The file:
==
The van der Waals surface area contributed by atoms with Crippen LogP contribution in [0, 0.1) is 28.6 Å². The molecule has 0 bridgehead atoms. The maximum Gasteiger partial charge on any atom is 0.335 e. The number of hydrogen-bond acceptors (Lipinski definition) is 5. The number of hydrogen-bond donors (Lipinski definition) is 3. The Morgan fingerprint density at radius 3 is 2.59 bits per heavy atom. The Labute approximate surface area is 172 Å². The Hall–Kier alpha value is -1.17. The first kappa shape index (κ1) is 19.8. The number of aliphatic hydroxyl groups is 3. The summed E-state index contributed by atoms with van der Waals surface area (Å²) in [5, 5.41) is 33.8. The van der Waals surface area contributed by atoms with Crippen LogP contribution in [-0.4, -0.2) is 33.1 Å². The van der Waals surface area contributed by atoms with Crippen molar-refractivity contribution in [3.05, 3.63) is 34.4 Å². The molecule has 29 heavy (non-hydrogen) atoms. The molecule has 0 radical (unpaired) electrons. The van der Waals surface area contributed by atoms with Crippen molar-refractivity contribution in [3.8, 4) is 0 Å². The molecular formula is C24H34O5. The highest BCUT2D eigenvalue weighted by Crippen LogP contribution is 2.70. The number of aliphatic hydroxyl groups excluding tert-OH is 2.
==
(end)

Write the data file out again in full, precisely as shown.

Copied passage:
The van der Waals surface area contributed by atoms with Crippen LogP contribution in [0, 0.1) is 28.6 Å². The molecule has 0 bridgehead atoms. The maximum Gasteiger partial charge on any atom is 0.335 e. The number of hydrogen-bond acceptors (Lipinski definition) is 5. The number of hydrogen-bond donors (Lipinski definition) is 3. The Morgan fingerprint density at radius 3 is 2.59 bits per heavy atom. The Labute approximate surface area is 172 Å². The Hall–Kier alpha value is -1.17. The first kappa shape index (κ1) is 19.8. The number of aliphatic hydroxyl groups is 3. The summed E-state index contributed by atoms with van der Waals surface area (Å²) in [5, 5.41) is 33.8. The van der Waals surface area contributed by atoms with Crippen LogP contribution in [-0.4, -0.2) is 33.1 Å². The van der Waals surface area contributed by atoms with Crippen molar-refractivity contribution in [3.05, 3.63) is 34.4 Å². The molecule has 29 heavy (non-hydrogen) atoms. The molecule has 0 radical (unpaired) electrons. The van der Waals surface area contributed by atoms with Crippen molar-refractivity contribution in [3.8, 4) is 0 Å². The molecular formula is C24H34O5. The highest BCUT2D eigenvalue weighted by Crippen LogP contribution is 2.70. The number of aliphatic hydroxyl groups excluding tert-OH is 2.